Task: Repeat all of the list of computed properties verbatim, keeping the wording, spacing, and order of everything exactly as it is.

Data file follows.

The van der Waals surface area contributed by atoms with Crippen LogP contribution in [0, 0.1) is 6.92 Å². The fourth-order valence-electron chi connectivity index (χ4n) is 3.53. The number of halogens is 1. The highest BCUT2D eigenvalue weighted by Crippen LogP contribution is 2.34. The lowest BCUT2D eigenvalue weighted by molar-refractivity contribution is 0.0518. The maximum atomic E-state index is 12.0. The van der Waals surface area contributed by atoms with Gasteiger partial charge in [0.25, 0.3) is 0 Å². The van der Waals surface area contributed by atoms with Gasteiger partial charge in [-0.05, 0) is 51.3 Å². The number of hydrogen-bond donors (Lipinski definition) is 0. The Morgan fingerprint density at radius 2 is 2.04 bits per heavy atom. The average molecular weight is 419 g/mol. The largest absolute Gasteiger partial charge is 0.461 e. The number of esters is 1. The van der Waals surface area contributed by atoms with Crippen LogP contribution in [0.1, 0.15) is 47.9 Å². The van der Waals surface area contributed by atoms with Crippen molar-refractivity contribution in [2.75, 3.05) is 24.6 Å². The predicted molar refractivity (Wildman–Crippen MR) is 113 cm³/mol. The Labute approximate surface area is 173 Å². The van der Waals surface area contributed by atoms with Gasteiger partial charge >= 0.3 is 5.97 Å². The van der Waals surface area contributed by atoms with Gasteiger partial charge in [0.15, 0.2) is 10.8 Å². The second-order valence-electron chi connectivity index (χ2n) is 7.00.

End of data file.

The van der Waals surface area contributed by atoms with Crippen LogP contribution in [0, 0.1) is 6.92 Å². The fourth-order valence-electron chi connectivity index (χ4n) is 3.53. The number of halogens is 1. The highest BCUT2D eigenvalue weighted by Crippen LogP contribution is 2.34. The lowest BCUT2D eigenvalue weighted by molar-refractivity contribution is 0.0518. The maximum atomic E-state index is 12.0. The van der Waals surface area contributed by atoms with Gasteiger partial charge in [0.25, 0.3) is 0 Å². The van der Waals surface area contributed by atoms with Gasteiger partial charge in [-0.05, 0) is 51.3 Å². The number of hydrogen-bond donors (Lipinski definition) is 0. The Morgan fingerprint density at radius 2 is 2.04 bits per heavy atom. The average molecular weight is 419 g/mol. The largest absolute Gasteiger partial charge is 0.461 e. The number of esters is 1. The van der Waals surface area contributed by atoms with Crippen LogP contribution in [0.1, 0.15) is 47.9 Å². The van der Waals surface area contributed by atoms with Crippen molar-refractivity contribution in [2.75, 3.05) is 24.6 Å². The predicted molar refractivity (Wildman–Crippen MR) is 113 cm³/mol. The Labute approximate surface area is 173 Å². The van der Waals surface area contributed by atoms with Gasteiger partial charge >= 0.3 is 5.97 Å². The van der Waals surface area contributed by atoms with Gasteiger partial charge in [0.15, 0.2) is 10.8 Å². The second-order valence-electron chi connectivity index (χ2n) is 7.00.